ETH Fees Too High and Lookin' for an Alternative? Make Sure You Know These Things!
Smart Contracts

ETH Fees Too High and Lookin' for an Alternative? Make Sure You Know These Things!

By Michael @ CryptoEQ | CryptoEQ | 23 Feb 2021

Yes, ETH fees are pricing out many users. And far be it from some person on the internet to tell you which blockchain to use BUT it is always important to know the trade-offs involved. So here are a few "ETH killers" and some of the downsides to their platforms. This way you can feel confident with whatever you choose because you now know the ugly down side potential of each project and feel comfortable with that risk!



Many "ETH killers" have fallen by the way side and include substantial downside risk as illustrated by the "Deficient" rating.


Let's get the easy one out of the way to start, EOS. I don't think many people are looking to turn to EOS but for a while it was considered a "serious" competitor to Ethereum. 

EOS Vulnerabilities

EOS cannot be 51% attacked like traditional PoW assets and has designed the blockchain with specific measures in place to combat similar attacks. Instead of relying on massive computing power to prevent a 51% attack, the software instead allows a supermajority of Block producers (15/21) to initiate reversal transactions or account blacklisting. The reliance on voting within this system presents a weakness, as the community must remain engaged in order to ensure that the system is responsive to misbehavior.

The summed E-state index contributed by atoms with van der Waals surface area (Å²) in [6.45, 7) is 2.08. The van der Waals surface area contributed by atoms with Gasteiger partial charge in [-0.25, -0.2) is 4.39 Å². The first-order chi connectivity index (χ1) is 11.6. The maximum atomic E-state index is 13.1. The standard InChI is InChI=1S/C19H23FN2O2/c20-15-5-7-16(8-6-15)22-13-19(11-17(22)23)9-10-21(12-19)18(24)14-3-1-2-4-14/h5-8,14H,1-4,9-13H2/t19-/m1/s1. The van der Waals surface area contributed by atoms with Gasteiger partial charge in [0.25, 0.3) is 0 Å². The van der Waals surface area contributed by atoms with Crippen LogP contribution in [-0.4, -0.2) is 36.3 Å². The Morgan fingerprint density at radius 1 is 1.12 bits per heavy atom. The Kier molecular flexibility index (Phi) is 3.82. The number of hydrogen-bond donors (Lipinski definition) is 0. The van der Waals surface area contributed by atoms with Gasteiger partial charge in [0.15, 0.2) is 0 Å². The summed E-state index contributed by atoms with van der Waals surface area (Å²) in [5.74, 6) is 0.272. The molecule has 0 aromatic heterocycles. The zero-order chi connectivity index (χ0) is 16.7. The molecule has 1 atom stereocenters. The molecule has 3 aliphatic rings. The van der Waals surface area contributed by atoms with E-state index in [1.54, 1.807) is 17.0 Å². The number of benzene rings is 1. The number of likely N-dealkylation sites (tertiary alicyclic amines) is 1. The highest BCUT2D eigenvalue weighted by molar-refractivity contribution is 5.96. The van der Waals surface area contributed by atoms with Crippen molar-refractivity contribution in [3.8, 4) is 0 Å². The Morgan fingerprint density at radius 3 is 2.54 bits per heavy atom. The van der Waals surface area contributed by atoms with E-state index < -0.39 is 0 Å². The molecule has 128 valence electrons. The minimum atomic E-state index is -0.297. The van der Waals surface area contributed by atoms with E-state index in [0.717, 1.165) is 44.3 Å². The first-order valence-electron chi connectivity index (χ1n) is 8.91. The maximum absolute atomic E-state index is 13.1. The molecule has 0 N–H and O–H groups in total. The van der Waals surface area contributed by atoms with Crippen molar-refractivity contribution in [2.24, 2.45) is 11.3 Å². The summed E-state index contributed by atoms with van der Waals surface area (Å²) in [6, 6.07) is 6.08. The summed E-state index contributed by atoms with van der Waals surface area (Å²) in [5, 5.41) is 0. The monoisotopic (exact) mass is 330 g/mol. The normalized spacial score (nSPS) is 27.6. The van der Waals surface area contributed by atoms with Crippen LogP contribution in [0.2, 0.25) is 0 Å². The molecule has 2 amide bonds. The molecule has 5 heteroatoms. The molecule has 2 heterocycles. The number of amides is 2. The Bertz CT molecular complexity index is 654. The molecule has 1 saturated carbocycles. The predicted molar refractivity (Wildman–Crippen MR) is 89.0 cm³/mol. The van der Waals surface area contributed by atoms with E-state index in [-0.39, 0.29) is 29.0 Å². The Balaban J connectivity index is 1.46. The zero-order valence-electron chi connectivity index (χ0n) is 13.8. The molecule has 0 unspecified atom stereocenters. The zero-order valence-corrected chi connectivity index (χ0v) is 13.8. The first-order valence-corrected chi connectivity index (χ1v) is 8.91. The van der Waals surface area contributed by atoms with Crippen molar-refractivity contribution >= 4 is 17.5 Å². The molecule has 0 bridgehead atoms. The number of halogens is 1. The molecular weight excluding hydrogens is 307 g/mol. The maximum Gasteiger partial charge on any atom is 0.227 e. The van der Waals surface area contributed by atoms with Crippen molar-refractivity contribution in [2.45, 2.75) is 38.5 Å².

Block producers have a great deal of responsibility for the responsible operation of the network. Huobi has been accused of vote buying and collusion with other block producers, which Huobi denied. Despite this, Huobi is still the top-voted block producer, indicating a lack of voter responsiveness to (perceived) misbehaving block producers. In December 2018, block producer Starteos was accused of vote buying as well, illustrating the potential for vote buying to remain an ongoing issue unless addressed by the community., the company that launched the EOS blockchain with its infamous $4 billion , year-long ICO, has stated it plans to start actively staking their 100 million EOS and vote on the network in Q2 2020. This is somewhat concerning considering the history of collusion and manipulation among BPs even before entered with nearly 10% of the total supply. Their large proportion of token holdings could enable the company to significantly influence the block producer rankings and direction of upgrade proposals. In defense of, they did not reveal how many tokens they plan to stake and they cannot stake all 100 million currently as only a fraction has actually vested. However, if the company ends up staking even some of its holdings, it will instantly be one of the most influential powers on the network.